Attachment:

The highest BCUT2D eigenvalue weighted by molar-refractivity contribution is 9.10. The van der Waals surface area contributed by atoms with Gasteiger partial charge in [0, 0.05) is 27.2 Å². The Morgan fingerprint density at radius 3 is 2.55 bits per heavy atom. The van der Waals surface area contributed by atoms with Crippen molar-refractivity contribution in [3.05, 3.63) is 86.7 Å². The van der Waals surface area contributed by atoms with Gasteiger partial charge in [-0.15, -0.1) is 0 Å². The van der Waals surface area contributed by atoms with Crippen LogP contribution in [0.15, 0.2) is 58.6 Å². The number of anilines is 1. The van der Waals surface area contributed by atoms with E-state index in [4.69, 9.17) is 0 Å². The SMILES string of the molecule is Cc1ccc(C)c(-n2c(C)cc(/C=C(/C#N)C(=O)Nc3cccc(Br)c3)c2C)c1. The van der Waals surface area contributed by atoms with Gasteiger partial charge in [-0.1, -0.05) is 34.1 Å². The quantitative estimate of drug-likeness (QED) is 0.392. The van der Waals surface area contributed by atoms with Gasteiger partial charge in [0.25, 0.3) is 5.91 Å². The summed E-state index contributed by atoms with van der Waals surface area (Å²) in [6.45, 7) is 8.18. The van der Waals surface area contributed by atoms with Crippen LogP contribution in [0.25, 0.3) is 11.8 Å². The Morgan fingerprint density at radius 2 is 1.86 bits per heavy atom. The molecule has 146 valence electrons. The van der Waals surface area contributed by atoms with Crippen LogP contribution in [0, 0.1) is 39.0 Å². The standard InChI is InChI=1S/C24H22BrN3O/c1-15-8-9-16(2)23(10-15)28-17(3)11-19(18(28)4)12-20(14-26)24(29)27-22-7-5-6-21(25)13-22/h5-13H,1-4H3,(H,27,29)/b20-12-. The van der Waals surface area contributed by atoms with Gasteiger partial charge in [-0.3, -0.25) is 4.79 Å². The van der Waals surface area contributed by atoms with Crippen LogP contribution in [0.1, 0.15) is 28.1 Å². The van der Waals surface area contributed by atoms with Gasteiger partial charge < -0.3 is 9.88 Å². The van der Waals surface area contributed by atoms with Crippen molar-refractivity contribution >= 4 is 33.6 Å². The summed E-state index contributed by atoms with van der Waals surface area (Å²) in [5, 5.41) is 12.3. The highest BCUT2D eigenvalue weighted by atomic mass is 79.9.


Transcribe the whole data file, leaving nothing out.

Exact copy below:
The highest BCUT2D eigenvalue weighted by molar-refractivity contribution is 9.10. The van der Waals surface area contributed by atoms with Gasteiger partial charge in [0, 0.05) is 27.2 Å². The Morgan fingerprint density at radius 3 is 2.55 bits per heavy atom. The van der Waals surface area contributed by atoms with Crippen molar-refractivity contribution in [3.05, 3.63) is 86.7 Å². The van der Waals surface area contributed by atoms with Gasteiger partial charge in [-0.15, -0.1) is 0 Å². The van der Waals surface area contributed by atoms with Crippen LogP contribution in [0.15, 0.2) is 58.6 Å². The number of anilines is 1. The van der Waals surface area contributed by atoms with E-state index in [4.69, 9.17) is 0 Å². The SMILES string of the molecule is Cc1ccc(C)c(-n2c(C)cc(/C=C(/C#N)C(=O)Nc3cccc(Br)c3)c2C)c1. The van der Waals surface area contributed by atoms with Gasteiger partial charge in [-0.1, -0.05) is 34.1 Å². The quantitative estimate of drug-likeness (QED) is 0.392. The van der Waals surface area contributed by atoms with Gasteiger partial charge in [0.25, 0.3) is 5.91 Å². The summed E-state index contributed by atoms with van der Waals surface area (Å²) in [6.45, 7) is 8.18. The van der Waals surface area contributed by atoms with Crippen LogP contribution in [0.25, 0.3) is 11.8 Å². The Morgan fingerprint density at radius 2 is 1.86 bits per heavy atom. The molecule has 146 valence electrons. The van der Waals surface area contributed by atoms with Crippen LogP contribution in [0, 0.1) is 39.0 Å². The standard InChI is InChI=1S/C24H22BrN3O/c1-15-8-9-16(2)23(10-15)28-17(3)11-19(18(28)4)12-20(14-26)24(29)27-22-7-5-6-21(25)13-22/h5-13H,1-4H3,(H,27,29)/b20-12-. The van der Waals surface area contributed by atoms with Gasteiger partial charge in [-0.3, -0.25) is 4.79 Å². The van der Waals surface area contributed by atoms with Crippen LogP contribution in [0.1, 0.15) is 28.1 Å². The van der Waals surface area contributed by atoms with Gasteiger partial charge < -0.3 is 9.88 Å². The van der Waals surface area contributed by atoms with Crippen molar-refractivity contribution >= 4 is 33.6 Å². The summed E-state index contributed by atoms with van der Waals surface area (Å²) in [5, 5.41) is 12.3. The highest BCUT2D eigenvalue weighted by atomic mass is 79.9.